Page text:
Wednesday, January 18, 2012

The Zone

For the first time this year it's putting down some serious snow outside. The kind of snow that says it's better to stay off the roads. So, I decided to hang out in the warm house and reminisce over my chukar hunt two days ago. Nothing was special about this hunt but my poor shooting brought home the importance of a good hunting dog when it comes to chukar hunting.

Quite often I hear upland hunters say, "it's all about the dog". I have even said that a time or two myself. I, like most other chukar hunters, would never hunt chukars if I didn't have a dog. They are what makes the whole trip exciting and what's more, successful. But, in my opinion, it's not all about the dog but about the teamwork between me and my dog.

There isn't anything more beautiful than a pointing dog locked up on a bird. There's not a bit of movement, tail high (if they have a tail) and you could put a level on their back they are so straight. Thousands of pictures have been taken of dog's that show their ability to lock up on birds or scent of birds. I have hundreds of photos of my dog's on point. But as beautiful as the scene is, it doesn't tell the whole story. The story of how the hunter and the dog got to this moment and what was accomplished by this fantastic ability to hold point.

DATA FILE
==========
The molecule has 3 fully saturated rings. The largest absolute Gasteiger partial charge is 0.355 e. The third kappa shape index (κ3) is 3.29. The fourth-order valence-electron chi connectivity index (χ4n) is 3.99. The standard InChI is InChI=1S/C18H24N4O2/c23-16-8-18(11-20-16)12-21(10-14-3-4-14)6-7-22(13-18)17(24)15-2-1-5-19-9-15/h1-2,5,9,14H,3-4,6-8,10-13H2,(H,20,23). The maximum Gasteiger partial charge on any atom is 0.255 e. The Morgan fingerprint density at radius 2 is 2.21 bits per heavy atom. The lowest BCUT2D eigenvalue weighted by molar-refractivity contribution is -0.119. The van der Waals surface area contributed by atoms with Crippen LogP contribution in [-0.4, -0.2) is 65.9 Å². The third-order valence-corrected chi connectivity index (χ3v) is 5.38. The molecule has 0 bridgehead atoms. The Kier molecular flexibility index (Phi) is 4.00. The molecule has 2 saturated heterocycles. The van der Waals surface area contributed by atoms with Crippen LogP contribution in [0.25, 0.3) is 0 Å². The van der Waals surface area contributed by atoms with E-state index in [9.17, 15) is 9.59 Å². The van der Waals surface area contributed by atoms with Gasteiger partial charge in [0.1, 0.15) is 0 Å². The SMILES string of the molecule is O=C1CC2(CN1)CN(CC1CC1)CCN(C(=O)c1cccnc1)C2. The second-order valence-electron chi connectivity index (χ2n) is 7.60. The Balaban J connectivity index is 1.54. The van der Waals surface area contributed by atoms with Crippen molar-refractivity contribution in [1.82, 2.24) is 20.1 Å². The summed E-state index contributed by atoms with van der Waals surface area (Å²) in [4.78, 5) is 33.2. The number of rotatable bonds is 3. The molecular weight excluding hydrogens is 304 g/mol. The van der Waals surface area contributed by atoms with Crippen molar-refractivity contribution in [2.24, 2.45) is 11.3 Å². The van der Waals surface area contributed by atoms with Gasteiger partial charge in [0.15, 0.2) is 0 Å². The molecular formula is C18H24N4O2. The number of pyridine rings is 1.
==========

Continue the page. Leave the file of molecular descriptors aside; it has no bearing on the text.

I hope that nobody takes offense to what I am about to say, but I think there is a lot of difference between a trial dog and a non trial dog's ability. I must admit, I have never been to a dog trial and my knowledge about them is just what I have heard or seen on T.V. It seems to me that those dog's are well trained to accomplish their jobs in a particular way and with a particular style or they are disqualified or not given the style points by the judge. These dogs will still produce birds but I feel they don't have the freedom of a plain old trained hunting dog.

Now, that I have stirred someones blood, let me explain. As the title eludes to, I feel that my dogs and I are often in the zone. You often hear of sports figures being in the zone with either their equipment or with other team mates. Everything is clicking and every movement is in sync. Producing a favorable outcome is almost effortless. It should be no different between a hunter and his dog. They are working for a common goal, and that is to produce birds.